Parts of Water
|Related IMAGE components|
|Implemented in computer model|
In baseline scenarios, water use is typically projected to increase rapidly. This can be illustrated in the baseline scenario study for the OECD Environmental Outlook to 2050 (OECD, 2012), in which water demand is projected to increase by 53% globally, mostly due to a high increase in non-agricultural water use (the figure below). However, this baseline scenario did not consider irrigated area expansion, which is expected to further increase demand for irrigation water (the figure below top left). As a result of the increase in total water demand, and a change in water availability due to climate change, the number of people living in medium to severely water stressed basins will increase by 80%, according to this baseline (the figure below top right).
Expansion of rain-fed and irrigated croplands together with increased crop yields are projected in studies on the future of the global food system (Fischer et al., 2005; Molden, 2007; Alexandratos and Bruinsma, 2012; Gerten et al., 2013). However, irrigation expansion and related increases in crop yields may not be feasible because of water scarcity (the figure below bottom).
Several water-related policy interventions can be assessed with IMAGE-LPJmL, including improved rainwater management, improved irrigation efficiency, increasing storage capacity and land-use related interventions. For example, Rost et al. (2009) evaluated the effect of improved rainwater management on crop production by decreasing soil evaporation and increasing rainwater harvesting. Biemans et al. (2012) tested the effect of improved irrigation efficiency and expansion of storage capacity on irrigation water demand and available sources of supply for five river basins on the Indian subcontinent (the figure below).
In combination with the crop model, the effect of land-use related policy interventions could be addressed, such as changes in crop types or improved land and water allocation.
Effects of policy interventions on this component
|Changes in crop and livestock production systems||General changes in crop and livestock production systems, e.g. more efficient production methods to create higher production per unit of input, or other systems like organic farming||Increasing the productivity of crops by converting rainfed to irrigated agriculture will have an effect on the irrigation water demand in the region. Extracting more water for irrigation will have an effect on downstream water availability and can increase water stress in the region.|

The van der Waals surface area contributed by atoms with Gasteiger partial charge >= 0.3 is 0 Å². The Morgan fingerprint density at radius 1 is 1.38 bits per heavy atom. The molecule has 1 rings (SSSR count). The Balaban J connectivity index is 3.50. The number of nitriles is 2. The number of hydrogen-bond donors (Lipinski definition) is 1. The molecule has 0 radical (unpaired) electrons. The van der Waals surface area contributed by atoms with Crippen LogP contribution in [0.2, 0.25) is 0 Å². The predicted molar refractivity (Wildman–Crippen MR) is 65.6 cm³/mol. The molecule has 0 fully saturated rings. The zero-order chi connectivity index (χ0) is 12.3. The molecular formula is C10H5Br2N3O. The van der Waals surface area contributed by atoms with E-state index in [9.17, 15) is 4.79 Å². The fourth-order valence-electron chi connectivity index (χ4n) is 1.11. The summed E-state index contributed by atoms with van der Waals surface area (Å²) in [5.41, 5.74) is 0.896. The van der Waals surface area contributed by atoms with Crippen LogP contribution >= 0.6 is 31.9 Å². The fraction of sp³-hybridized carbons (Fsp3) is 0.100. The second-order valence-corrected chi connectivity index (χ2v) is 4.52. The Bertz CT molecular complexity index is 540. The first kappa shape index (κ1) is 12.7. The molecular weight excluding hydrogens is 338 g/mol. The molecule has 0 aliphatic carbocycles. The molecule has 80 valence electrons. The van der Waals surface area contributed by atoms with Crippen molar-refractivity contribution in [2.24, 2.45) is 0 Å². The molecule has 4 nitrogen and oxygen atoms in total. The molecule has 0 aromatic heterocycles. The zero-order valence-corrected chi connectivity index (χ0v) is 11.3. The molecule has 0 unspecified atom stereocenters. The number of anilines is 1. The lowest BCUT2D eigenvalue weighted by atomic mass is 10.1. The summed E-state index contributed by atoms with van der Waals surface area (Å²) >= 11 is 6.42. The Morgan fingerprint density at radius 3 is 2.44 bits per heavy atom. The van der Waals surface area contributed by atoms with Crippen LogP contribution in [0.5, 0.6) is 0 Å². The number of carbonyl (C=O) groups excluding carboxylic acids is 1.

|Improved irrigation efficiency (*)||Improved irrigation efficiency assumes an increase in the irrigation project efficiency and irrigation conveyance efficiency. (Reference: Biemans et al., 2013)||If irrigated area is not expanded, improving the irrigation efficiency on a large scale will decrease irrigation water withdrawals for irrigation. This means that water availability downstream will increase and water stress will get lower.|
|Improved rainwater management (*)||Improved rainwater management assumes a decrease in the evaporative losses from rainfed agriculture and the creation of small scale reservoirs to harvest rainwater during the wet period and use it during a dryer period. Both measures lead to more efficient use of water and increased yields on rainfed fields. (Reference: Rost et al., 2009)||Improved rainwater management will lead to more efficient use of rainwater over the year and therefore a better fullfillment of crop water requirements. Further it will lead to more efficient use of the soil moisture because of a decrease in evaporative losses from bare soil. Both measures lead to increased yields of rainfed agriculture.|
|Increased storage capacity (*)||Increasing storage capacity assumes that the total water volume stored in large reservoirs will increase. This can either be established by an increase of the capacity of existing reservoirs, or by building new reservoirs. (Reference: Biemans et al., 2013)||Increasing the storage capacity of reservoirs will lead to a reduction in streamflow variability and an increase in the amount of water stored in the river system. In basins that have a very variable flow regime, a storage reservoir can increase the water availability for irrigation during dry periods.|